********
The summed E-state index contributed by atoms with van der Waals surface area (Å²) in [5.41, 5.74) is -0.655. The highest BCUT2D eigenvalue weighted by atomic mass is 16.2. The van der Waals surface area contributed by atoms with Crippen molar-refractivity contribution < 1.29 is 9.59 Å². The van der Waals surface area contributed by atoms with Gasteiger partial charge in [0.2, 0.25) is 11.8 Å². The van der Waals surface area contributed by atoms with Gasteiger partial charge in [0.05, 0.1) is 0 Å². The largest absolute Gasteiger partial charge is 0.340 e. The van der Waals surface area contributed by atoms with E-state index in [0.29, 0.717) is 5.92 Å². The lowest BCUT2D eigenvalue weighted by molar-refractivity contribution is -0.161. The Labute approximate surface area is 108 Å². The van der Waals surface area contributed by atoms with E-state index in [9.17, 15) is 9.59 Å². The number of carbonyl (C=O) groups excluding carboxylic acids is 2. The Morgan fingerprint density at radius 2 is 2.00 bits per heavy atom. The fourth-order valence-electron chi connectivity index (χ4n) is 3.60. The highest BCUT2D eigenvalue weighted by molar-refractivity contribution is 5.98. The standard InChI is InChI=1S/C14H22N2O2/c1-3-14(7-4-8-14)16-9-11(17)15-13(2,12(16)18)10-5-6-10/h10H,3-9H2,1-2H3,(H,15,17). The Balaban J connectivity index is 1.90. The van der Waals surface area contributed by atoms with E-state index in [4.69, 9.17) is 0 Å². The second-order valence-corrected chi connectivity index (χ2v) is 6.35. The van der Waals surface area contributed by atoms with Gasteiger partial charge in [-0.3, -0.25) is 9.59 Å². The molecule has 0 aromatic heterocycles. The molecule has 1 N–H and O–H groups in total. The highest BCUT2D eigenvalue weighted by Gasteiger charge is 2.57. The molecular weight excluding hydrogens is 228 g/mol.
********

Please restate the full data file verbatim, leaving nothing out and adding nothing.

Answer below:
The summed E-state index contributed by atoms with van der Waals surface area (Å²) in [5.41, 5.74) is -0.655. The highest BCUT2D eigenvalue weighted by atomic mass is 16.2. The van der Waals surface area contributed by atoms with Crippen molar-refractivity contribution < 1.29 is 9.59 Å². The van der Waals surface area contributed by atoms with Gasteiger partial charge in [0.2, 0.25) is 11.8 Å². The van der Waals surface area contributed by atoms with Gasteiger partial charge in [0.05, 0.1) is 0 Å². The largest absolute Gasteiger partial charge is 0.340 e. The van der Waals surface area contributed by atoms with E-state index in [0.29, 0.717) is 5.92 Å². The lowest BCUT2D eigenvalue weighted by molar-refractivity contribution is -0.161. The Labute approximate surface area is 108 Å². The van der Waals surface area contributed by atoms with E-state index in [9.17, 15) is 9.59 Å². The number of carbonyl (C=O) groups excluding carboxylic acids is 2. The Morgan fingerprint density at radius 2 is 2.00 bits per heavy atom. The fourth-order valence-electron chi connectivity index (χ4n) is 3.60. The highest BCUT2D eigenvalue weighted by molar-refractivity contribution is 5.98. The standard InChI is InChI=1S/C14H22N2O2/c1-3-14(7-4-8-14)16-9-11(17)15-13(2,12(16)18)10-5-6-10/h10H,3-9H2,1-2H3,(H,15,17). The Balaban J connectivity index is 1.90. The van der Waals surface area contributed by atoms with E-state index in [4.69, 9.17) is 0 Å². The second-order valence-corrected chi connectivity index (χ2v) is 6.35. The van der Waals surface area contributed by atoms with Gasteiger partial charge in [-0.3, -0.25) is 9.59 Å². The molecule has 0 aromatic heterocycles. The molecule has 1 N–H and O–H groups in total. The highest BCUT2D eigenvalue weighted by Gasteiger charge is 2.57. The molecular weight excluding hydrogens is 228 g/mol.